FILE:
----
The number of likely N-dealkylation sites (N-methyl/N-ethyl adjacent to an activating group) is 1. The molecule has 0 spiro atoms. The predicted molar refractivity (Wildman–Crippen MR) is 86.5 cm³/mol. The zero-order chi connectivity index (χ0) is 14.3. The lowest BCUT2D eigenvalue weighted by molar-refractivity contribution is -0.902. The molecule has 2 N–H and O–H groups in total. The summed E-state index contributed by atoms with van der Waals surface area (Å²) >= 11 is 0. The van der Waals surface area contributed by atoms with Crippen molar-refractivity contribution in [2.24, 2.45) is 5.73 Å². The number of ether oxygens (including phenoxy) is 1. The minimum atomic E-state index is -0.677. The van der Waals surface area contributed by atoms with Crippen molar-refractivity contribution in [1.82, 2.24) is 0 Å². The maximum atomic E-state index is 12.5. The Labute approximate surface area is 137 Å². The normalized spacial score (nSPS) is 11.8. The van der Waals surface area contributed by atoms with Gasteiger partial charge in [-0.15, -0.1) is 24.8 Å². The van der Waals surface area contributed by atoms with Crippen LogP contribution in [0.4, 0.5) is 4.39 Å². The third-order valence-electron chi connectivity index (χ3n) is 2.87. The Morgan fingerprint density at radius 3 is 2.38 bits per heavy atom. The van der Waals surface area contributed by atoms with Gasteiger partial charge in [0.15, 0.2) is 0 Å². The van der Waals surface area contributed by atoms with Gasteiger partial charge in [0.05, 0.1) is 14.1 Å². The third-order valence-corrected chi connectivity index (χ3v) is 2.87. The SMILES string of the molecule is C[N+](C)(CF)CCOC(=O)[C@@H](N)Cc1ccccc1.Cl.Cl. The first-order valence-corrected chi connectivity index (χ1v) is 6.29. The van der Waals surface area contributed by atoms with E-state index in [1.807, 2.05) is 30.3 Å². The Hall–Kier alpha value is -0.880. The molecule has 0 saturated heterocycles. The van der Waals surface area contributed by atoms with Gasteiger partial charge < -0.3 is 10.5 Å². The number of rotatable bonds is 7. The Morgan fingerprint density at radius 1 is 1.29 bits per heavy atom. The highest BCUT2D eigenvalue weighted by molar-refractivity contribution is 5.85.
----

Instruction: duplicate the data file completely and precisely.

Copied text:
The number of likely N-dealkylation sites (N-methyl/N-ethyl adjacent to an activating group) is 1. The molecule has 0 spiro atoms. The predicted molar refractivity (Wildman–Crippen MR) is 86.5 cm³/mol. The zero-order chi connectivity index (χ0) is 14.3. The lowest BCUT2D eigenvalue weighted by molar-refractivity contribution is -0.902. The molecule has 2 N–H and O–H groups in total. The summed E-state index contributed by atoms with van der Waals surface area (Å²) >= 11 is 0. The van der Waals surface area contributed by atoms with Crippen molar-refractivity contribution in [2.24, 2.45) is 5.73 Å². The number of ether oxygens (including phenoxy) is 1. The minimum atomic E-state index is -0.677. The van der Waals surface area contributed by atoms with Crippen molar-refractivity contribution in [1.82, 2.24) is 0 Å². The maximum atomic E-state index is 12.5. The Labute approximate surface area is 137 Å². The normalized spacial score (nSPS) is 11.8. The van der Waals surface area contributed by atoms with Gasteiger partial charge in [-0.15, -0.1) is 24.8 Å². The van der Waals surface area contributed by atoms with Crippen LogP contribution in [0.4, 0.5) is 4.39 Å². The third-order valence-electron chi connectivity index (χ3n) is 2.87. The Morgan fingerprint density at radius 3 is 2.38 bits per heavy atom. The van der Waals surface area contributed by atoms with Gasteiger partial charge in [0.15, 0.2) is 0 Å². The van der Waals surface area contributed by atoms with Gasteiger partial charge in [0.05, 0.1) is 14.1 Å². The third-order valence-corrected chi connectivity index (χ3v) is 2.87. The SMILES string of the molecule is C[N+](C)(CF)CCOC(=O)[C@@H](N)Cc1ccccc1.Cl.Cl. The first-order valence-corrected chi connectivity index (χ1v) is 6.29. The van der Waals surface area contributed by atoms with E-state index in [1.807, 2.05) is 30.3 Å². The Hall–Kier alpha value is -0.880. The molecule has 0 saturated heterocycles. The van der Waals surface area contributed by atoms with Gasteiger partial charge < -0.3 is 10.5 Å². The number of rotatable bonds is 7. The Morgan fingerprint density at radius 1 is 1.29 bits per heavy atom. The highest BCUT2D eigenvalue weighted by molar-refractivity contribution is 5.85.